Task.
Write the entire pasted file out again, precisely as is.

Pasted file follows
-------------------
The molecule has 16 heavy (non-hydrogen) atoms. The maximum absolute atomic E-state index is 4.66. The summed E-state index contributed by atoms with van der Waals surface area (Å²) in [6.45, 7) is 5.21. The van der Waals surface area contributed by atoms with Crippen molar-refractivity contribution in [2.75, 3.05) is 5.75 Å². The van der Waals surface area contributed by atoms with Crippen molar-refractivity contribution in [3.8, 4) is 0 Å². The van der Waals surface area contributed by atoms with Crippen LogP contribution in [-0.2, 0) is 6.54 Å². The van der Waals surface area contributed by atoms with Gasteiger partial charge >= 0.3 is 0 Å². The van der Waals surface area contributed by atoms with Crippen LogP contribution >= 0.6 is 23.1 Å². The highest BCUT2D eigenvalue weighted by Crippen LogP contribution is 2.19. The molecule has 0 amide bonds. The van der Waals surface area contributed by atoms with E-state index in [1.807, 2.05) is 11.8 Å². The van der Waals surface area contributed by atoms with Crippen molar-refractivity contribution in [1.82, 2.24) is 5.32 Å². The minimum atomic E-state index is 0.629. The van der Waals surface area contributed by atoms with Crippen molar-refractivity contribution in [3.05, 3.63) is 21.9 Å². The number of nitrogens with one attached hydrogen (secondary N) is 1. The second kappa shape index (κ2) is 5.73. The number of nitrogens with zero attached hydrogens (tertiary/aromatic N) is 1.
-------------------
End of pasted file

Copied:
The molecule has 16 heavy (non-hydrogen) atoms. The maximum absolute atomic E-state index is 4.66. The summed E-state index contributed by atoms with van der Waals surface area (Å²) in [6.45, 7) is 5.21. The van der Waals surface area contributed by atoms with Crippen molar-refractivity contribution in [2.75, 3.05) is 5.75 Å². The van der Waals surface area contributed by atoms with Crippen molar-refractivity contribution in [3.8, 4) is 0 Å². The van der Waals surface area contributed by atoms with Crippen LogP contribution in [-0.2, 0) is 6.54 Å². The van der Waals surface area contributed by atoms with Gasteiger partial charge >= 0.3 is 0 Å². The van der Waals surface area contributed by atoms with Crippen LogP contribution >= 0.6 is 23.1 Å². The highest BCUT2D eigenvalue weighted by Crippen LogP contribution is 2.19. The molecule has 0 amide bonds. The van der Waals surface area contributed by atoms with E-state index in [1.807, 2.05) is 11.8 Å². The van der Waals surface area contributed by atoms with Crippen molar-refractivity contribution in [1.82, 2.24) is 5.32 Å². The minimum atomic E-state index is 0.629. The van der Waals surface area contributed by atoms with Crippen molar-refractivity contribution in [3.05, 3.63) is 21.9 Å². The number of nitrogens with one attached hydrogen (secondary N) is 1. The second kappa shape index (κ2) is 5.73. The number of nitrogens with zero attached hydrogens (tertiary/aromatic N) is 1.